Listed by Forbes Magazine as among the dozen most beautiful national parks in the world, the 1,983-hectare Manuel Antonio National Park, named after a Spanish Conquistador, can be found on the Pacific Coast of Costa Rica. It was opened to the public in 1972 and is 82 miles away from the Costa Rican capital city of San José. People who adore the tropical weather and enjoy basking under the heat of the sun will simply love visiting the Manual Antonio National Park, also known as Parque Nacional Manuel Antonio among the locals. Dry season is from January to March, while rainy season is from April to December. If you’re a big fan of the beach and some magnificent coastal scenery, then you’d be better off adding this small, yet gorgeous, park to your list of must-see attractions should you find yourself in Costa Rica.
Approximately 150,000 guests enjoy the picturesque beaches, coral reefs, and hiking trails of Manuel Antonio National Park each and every year. It is easily accessible by car from the capital city of San José, with the drive taking about three to four hours. Another alternative is via the Quepos to Manual Antonio route. From there, one can come to Manuel Antonio onboard one of the buses leaving the airport, which depart from there toward the park every half hour all throughout the day.
Despite being tagged as the smallest national park in Costa Rica, there isn’t any shortage of breathtaking attractions and exciting outdoor activities that guests can enjoy partaking while at Manuel Antonio National Park. The place is the perfect spot for enjoying a bit of hiking on its well-tended trails, which are easy enough for beginners to finish a trek upon within a day's time. Breathtaking beaches aside, the park also offers various educational programs and even a vanilla spice tour, which will surely appeal to school-aged children or any visitors who are keen on learning more about the place and its unique natural resources. Other activities hugely popular in and around Manuel Antonio National Park are mountain climbing, horseback riding, kayaking, windsurfing, whale watching, deep-sea fishing, scuba diving, whitewater rafting, and snorkeling.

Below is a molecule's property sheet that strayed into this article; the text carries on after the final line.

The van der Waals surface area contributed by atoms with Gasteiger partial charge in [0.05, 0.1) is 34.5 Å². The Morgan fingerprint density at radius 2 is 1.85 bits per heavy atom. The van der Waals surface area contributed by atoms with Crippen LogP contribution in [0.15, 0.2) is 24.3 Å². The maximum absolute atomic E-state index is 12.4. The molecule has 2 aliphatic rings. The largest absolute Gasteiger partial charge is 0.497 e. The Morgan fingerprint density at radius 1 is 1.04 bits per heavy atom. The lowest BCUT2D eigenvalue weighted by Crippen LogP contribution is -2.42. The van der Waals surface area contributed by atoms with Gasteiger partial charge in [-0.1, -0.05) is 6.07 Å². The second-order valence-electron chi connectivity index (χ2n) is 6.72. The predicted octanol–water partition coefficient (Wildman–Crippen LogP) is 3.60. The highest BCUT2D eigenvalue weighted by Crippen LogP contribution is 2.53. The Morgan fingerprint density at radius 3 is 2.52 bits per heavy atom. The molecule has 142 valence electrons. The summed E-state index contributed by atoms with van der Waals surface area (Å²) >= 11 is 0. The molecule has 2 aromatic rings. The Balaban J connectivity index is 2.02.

Manuel Antonio National Park is host to a large number of exotic plants and animals, including those that thrive in its densely canopied rain forests. Among the mammals who call the park their home are mantled howler monkeys, red-back squirrel monkeys, several rare spiders, and white-faced capuchins. Raccoons, pizotes, three-toed sloths, and agoutis also abound in the region, alongside a generous smattering of brown pelicans, kingfishers, red-capped manakins, fiery-billed aracaris, emerald toucanets, and chestnut-mandibled toucans. Closer to the shore, one can expect to see iguanas, while in the forests prepare for sightings of ocelots, squirrel monkeys, basilisks, red-eyed leaf frogs, leaf-litter (ocelot) geckos, and big-headed anoles.
Despite the huge popularity of Manuel Antonio National Park, it is still inundated by significant threats, especially those concerning the conservation of its bountiful natural resources. Other issues troubling this world famous attraction include deforestation, shark finning, and poaching, as well as the hunting and selling of the highly coveted Leatherback sea turtles and their eggs. Implementation of regulations meant to stop these aforementioned activities is being greatly impeded by corruption, and the presence of Mexican drug cartels in this part of Costa Rica.
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